I've seen some articles that suggest that Tesla is already producing batteries far cheaper per kWh than any other maker.
Which makes GM's claims about the Bolt very suspicious.
I'm not really concerned about previous NASA cuts as some roles will transition to private industry (like SpaceX).
For the most part, the private sector only cares about products and services that can make a profit within the next few quarters. That is not and never has been the purpose of government research. Government research is often done in areas where there is no immediate path to profitability, but the results of that research can be used to generate lots of money depending on what we learn from the experiments.
We used to have a good balance of public and private research in the U.S. but now public research is considered vile and to be avoided at all costs. People honestly believe that the private sector alone should be responsible for performing all research tasks despite its unwillingness to take on big projects that will greatly advance our understanding of the universe such as the large hadron collider. I'm not too worried since other countries seem content with the decline of U.S. research and are using a combination of the public and private sectors to pick up our slack, but as an American it was nice when we had the courage to invest in our future using both sectors to become the leader in scientific research. Maybe we'll eventually come to our senses, but based on the current cynicism against all things government, I'm not holding my breath for that to happen anytime soon.
The very fact he;s spoken in favor of NASA before is a GOOD THING.
Talk is cheap and even the summary pointed out that Ted Cruz has voted to cut NASA's budget in the past. Follow the actions of politicians instead of their words because they have a reputation for speaking out of both sides of their ass.
Don't forget to tip your servers.
That's horrible advice! I just kicked over my server rack and now my boss is furious.
Sony Pictures Entertainment will have no choice but to hold you responsible
Well, someone has to be responsible for Sony's massive fuckup and we all know it won't be Sony.
We've seen over the last year many open source, power in numbers projects have critical vulnerabilities waiting to be exposed. Those defects were sitting there for years, yet being open source didn't magically fix them.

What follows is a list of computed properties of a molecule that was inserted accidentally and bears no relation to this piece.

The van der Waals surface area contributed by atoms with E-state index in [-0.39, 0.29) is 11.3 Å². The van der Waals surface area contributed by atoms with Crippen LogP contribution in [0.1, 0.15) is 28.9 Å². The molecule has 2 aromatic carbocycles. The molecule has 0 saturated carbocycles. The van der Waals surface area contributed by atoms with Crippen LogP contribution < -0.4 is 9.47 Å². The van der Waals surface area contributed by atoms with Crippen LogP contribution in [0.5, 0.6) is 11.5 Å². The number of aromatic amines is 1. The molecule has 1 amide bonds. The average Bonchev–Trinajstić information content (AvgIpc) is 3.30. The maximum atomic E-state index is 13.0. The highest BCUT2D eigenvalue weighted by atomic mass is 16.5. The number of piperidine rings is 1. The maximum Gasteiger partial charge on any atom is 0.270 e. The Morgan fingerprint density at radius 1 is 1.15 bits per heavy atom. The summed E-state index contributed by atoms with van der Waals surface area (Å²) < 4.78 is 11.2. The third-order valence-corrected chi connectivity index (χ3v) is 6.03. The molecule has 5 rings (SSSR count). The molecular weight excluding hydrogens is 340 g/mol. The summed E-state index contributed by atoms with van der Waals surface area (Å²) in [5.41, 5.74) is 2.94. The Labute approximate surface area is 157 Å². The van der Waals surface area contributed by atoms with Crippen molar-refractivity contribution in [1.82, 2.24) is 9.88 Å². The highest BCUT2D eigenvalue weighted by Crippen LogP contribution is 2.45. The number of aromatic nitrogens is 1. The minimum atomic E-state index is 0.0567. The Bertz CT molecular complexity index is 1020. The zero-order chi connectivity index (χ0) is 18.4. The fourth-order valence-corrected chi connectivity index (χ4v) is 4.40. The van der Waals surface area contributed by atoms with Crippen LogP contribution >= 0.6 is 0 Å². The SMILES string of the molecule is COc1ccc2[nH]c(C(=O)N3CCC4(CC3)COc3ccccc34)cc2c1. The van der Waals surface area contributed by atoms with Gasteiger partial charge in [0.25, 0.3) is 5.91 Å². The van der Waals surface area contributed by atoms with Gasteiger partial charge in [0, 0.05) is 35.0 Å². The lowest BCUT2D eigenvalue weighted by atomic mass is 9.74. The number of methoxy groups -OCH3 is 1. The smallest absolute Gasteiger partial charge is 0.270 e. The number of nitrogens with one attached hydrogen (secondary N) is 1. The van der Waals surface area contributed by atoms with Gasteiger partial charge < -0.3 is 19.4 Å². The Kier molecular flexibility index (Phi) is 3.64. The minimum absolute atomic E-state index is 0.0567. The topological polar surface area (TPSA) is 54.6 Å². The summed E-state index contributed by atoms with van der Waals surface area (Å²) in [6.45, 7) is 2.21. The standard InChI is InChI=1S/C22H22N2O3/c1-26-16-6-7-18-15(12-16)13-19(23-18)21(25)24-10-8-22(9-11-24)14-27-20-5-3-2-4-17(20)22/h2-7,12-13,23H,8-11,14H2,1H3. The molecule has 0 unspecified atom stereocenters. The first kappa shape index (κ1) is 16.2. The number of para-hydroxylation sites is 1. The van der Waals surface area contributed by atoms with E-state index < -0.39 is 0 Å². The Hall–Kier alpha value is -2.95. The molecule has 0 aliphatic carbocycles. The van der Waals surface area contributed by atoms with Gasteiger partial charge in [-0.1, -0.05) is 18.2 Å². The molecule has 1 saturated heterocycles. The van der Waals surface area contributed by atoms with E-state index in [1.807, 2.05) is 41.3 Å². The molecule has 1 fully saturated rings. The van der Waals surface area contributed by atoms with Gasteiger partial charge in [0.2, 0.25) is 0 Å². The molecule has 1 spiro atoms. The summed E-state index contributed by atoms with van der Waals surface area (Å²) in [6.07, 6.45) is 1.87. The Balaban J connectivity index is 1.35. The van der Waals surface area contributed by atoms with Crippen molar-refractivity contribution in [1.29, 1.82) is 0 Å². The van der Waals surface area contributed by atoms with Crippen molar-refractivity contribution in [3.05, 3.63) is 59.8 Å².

I can't deny that - the "many eyes" argument hasn't quite held up over the years. However, the reason I prefer an open source solution is because they tend to acknowledge and fix the issue much faster than their closed source counterparts. Most of the serious security issues in open source software have a fix released within 24 hours. It takes many closed source organizations much longer than that to even admit that the problem exists. Worse yet, some vendors will deny the problem indefinitely or tell you to migrate to their new platform (which is obviously incredibly costly). With open source, you're free to fix the issue in-house or contract someone to do the work if the vendor is uncooperative.
Over the last year, I've learned that the key to internet security is that it doesn't exist.
That's the sad reality and it's completely independent of the licensing model of the software you use.
SAIDI: System Average Interruption Duration Index (average duration of interruption measured in hours)
SAIFI: System Average Interruption Frequency Index (average number of interruptions each customer experiences per year)
From what I gather, it's not *that* bad - most apps depending on systemd do so for the cgroups support.
That's the case now but soon desktop environments will start using logind and applications may start using journald. As systemd continues to offer more tightly-coupled modules, applications will likely start relying more on these modules until the point that systemd will likely be a requirement for almost all applications and desktop environments.